SRRS - Stress of Life Events
by Saul McLeod published 2010
Holmes and Rahe (1967) developed a questionnaire called the Social Readjustment Rating Scale (SRRS) for identifying major stressful life events.
Each one of the 43 stressful life events was awarded a Life Change Unit depending on how traumatic it was felt to be by a large sample of participants.
A total value for stressful life events can be worked out by adding up the scores for each event experienced over a 12 month period.
If a person has less the 150 life change units they have a 30% chance of suffering from stress.
150 - 299 life change units equates to a 50% chance of suffering from stress.
Over 300 life units means a person has an 80% chance of developing a stress related illness.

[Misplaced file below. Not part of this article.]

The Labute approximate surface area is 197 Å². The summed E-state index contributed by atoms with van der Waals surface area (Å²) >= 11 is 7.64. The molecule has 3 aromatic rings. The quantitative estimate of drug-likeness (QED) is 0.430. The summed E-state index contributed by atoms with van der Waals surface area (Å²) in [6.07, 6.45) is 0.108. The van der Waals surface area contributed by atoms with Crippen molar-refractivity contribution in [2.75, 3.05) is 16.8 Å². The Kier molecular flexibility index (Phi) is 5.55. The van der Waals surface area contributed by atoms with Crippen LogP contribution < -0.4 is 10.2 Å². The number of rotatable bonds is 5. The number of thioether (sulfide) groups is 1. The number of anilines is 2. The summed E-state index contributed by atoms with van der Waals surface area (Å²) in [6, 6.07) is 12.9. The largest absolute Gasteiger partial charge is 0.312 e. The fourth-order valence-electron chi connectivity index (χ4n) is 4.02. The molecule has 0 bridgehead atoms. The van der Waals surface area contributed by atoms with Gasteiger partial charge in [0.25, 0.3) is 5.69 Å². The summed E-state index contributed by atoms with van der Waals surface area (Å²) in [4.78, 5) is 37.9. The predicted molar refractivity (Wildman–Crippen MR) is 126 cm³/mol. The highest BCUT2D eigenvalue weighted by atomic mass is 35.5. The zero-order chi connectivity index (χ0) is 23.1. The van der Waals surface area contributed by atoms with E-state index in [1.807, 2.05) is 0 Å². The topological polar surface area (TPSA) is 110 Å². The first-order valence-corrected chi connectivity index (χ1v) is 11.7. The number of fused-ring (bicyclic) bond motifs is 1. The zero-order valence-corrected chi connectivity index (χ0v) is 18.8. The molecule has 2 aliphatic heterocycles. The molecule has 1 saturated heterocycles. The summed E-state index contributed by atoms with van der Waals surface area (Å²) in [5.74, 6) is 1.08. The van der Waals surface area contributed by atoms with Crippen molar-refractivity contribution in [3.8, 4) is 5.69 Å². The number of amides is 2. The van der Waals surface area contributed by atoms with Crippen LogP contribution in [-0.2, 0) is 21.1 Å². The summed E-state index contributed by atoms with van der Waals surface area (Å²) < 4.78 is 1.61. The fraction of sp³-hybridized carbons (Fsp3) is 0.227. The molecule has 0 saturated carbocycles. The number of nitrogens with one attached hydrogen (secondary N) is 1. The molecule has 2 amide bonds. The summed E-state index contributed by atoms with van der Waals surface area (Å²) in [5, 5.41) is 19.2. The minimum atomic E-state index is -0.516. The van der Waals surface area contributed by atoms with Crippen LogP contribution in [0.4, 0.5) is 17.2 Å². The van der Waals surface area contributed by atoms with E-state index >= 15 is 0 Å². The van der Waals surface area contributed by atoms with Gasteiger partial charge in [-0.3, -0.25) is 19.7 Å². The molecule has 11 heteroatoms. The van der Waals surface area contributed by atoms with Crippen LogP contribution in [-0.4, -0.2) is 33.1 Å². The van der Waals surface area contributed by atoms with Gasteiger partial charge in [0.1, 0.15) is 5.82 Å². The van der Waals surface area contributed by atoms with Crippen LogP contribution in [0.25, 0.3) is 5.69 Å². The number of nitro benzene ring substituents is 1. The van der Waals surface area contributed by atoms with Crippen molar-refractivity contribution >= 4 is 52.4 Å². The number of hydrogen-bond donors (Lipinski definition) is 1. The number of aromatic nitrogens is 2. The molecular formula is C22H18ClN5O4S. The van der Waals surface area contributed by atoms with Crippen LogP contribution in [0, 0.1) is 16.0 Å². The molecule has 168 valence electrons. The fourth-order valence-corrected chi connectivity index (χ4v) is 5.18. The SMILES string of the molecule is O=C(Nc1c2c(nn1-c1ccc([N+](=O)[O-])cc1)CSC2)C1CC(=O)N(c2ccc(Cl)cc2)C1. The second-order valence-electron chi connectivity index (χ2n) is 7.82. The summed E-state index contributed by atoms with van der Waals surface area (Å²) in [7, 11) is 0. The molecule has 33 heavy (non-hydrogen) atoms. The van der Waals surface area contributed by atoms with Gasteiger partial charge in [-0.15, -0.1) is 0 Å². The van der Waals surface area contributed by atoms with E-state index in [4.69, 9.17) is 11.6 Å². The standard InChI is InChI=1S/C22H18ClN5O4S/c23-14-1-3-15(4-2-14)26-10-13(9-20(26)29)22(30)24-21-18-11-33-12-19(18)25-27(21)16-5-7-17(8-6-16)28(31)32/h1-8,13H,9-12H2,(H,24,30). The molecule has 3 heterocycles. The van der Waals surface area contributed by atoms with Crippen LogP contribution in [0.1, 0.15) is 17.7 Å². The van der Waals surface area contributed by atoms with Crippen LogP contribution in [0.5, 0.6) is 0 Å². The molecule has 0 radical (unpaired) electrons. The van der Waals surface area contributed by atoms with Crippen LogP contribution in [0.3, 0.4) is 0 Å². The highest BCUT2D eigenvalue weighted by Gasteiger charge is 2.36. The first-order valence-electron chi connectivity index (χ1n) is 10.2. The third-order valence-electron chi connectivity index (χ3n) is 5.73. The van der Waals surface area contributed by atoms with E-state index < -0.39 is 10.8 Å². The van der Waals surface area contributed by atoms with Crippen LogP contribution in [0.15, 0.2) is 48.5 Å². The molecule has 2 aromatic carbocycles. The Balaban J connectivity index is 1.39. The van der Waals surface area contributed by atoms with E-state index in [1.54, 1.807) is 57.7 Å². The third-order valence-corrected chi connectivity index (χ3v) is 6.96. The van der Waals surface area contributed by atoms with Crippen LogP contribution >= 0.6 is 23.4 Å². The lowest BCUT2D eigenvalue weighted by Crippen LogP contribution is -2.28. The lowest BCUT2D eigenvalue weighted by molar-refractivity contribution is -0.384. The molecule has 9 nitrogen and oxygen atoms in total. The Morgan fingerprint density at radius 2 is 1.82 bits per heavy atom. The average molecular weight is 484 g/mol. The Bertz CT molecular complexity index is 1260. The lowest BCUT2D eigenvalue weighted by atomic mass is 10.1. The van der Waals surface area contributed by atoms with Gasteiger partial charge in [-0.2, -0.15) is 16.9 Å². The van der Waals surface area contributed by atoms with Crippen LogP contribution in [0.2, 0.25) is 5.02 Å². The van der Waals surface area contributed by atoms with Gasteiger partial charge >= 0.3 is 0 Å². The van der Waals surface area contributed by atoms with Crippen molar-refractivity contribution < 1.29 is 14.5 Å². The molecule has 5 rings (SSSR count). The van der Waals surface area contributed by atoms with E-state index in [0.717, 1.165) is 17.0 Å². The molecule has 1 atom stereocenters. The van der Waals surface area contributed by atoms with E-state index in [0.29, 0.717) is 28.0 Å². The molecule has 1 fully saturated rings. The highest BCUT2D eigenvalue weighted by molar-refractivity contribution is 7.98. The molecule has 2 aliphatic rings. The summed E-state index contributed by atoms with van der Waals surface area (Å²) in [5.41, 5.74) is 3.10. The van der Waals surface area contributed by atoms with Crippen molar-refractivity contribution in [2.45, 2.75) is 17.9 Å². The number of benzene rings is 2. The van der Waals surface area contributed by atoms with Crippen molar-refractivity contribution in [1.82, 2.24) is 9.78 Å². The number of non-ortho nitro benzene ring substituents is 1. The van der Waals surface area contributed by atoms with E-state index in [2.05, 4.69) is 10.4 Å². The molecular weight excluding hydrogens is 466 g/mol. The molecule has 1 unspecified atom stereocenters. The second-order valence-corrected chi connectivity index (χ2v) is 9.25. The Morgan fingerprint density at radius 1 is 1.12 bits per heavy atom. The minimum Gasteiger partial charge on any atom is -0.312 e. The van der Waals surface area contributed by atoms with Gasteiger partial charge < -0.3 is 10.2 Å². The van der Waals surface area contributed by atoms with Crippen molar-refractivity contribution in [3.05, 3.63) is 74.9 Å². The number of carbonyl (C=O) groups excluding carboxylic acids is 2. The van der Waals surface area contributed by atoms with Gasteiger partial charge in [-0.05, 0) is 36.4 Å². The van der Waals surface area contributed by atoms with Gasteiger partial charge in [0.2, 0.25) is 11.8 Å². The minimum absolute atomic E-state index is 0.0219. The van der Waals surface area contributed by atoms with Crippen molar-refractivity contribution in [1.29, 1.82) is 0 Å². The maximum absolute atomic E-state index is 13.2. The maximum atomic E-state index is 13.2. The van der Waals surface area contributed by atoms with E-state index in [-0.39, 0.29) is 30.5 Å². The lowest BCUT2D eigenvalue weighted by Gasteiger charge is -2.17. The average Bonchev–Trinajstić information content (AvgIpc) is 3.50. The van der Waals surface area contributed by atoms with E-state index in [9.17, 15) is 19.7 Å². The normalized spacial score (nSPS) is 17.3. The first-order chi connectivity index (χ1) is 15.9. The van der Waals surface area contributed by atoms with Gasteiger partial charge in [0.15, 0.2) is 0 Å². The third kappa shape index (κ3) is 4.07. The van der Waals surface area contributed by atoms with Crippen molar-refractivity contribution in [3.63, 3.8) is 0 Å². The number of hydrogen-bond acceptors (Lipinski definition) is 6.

Social Readjustment Rating Scale - SRRS
Evaluation of the SRRS
Individual Difference: The SRRS assumes that each stressor affects people the same way. Not necessarily true e.g. divorce can be amicable or even a relief.
Most 43 life changes in the SRRS aren’t everyday events. Kanner et al (1981) has designed a Hassles Scale which are more common, e.g. losing things, traffic jams, arguments, disappointments, weight and physical appearance.
Holmes, T. H., & Rahe, R. H. (1967). The social readjustment rating scale. Journal of psychosomatic research, 11, 213..
Kanner, A. D., Coyne, J. C., Schaefer, C., & Lazarus, R. S. (1981). Comparison of two modes of stress measurement: Daily hassles and uplifts versus major life events. Journal of behavioral medicine, 4(1), 1-39.
How to cite this article:
McLeod, S. A. (2010). . Retrieved from
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